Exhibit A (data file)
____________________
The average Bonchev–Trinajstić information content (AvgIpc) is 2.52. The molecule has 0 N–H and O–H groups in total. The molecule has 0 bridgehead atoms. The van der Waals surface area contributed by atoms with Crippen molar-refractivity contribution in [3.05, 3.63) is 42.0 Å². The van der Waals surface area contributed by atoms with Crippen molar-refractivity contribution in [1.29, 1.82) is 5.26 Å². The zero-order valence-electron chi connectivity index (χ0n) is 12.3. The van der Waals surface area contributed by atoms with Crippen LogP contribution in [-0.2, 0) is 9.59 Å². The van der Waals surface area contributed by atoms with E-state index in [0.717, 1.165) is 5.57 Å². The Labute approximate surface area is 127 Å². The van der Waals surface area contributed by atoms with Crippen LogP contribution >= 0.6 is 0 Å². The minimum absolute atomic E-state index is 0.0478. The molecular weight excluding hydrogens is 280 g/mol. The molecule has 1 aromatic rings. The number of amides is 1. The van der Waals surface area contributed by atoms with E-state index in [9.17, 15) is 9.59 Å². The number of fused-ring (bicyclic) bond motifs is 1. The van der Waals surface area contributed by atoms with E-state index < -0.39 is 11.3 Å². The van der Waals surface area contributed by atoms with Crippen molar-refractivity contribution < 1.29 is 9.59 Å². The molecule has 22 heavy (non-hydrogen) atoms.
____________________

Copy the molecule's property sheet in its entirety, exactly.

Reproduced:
The average Bonchev–Trinajstić information content (AvgIpc) is 2.52. The molecule has 0 N–H and O–H groups in total. The molecule has 0 bridgehead atoms. The van der Waals surface area contributed by atoms with Crippen molar-refractivity contribution in [3.05, 3.63) is 42.0 Å². The van der Waals surface area contributed by atoms with Crippen molar-refractivity contribution in [1.29, 1.82) is 5.26 Å². The zero-order valence-electron chi connectivity index (χ0n) is 12.3. The van der Waals surface area contributed by atoms with Crippen LogP contribution in [-0.2, 0) is 9.59 Å². The van der Waals surface area contributed by atoms with E-state index in [0.717, 1.165) is 5.57 Å². The Labute approximate surface area is 127 Å². The van der Waals surface area contributed by atoms with Crippen LogP contribution >= 0.6 is 0 Å². The minimum absolute atomic E-state index is 0.0478. The molecular weight excluding hydrogens is 280 g/mol. The molecule has 1 aromatic rings. The number of amides is 1. The van der Waals surface area contributed by atoms with E-state index in [9.17, 15) is 9.59 Å². The number of fused-ring (bicyclic) bond motifs is 1. The van der Waals surface area contributed by atoms with E-state index < -0.39 is 11.3 Å². The van der Waals surface area contributed by atoms with Crippen molar-refractivity contribution < 1.29 is 9.59 Å². The molecule has 22 heavy (non-hydrogen) atoms.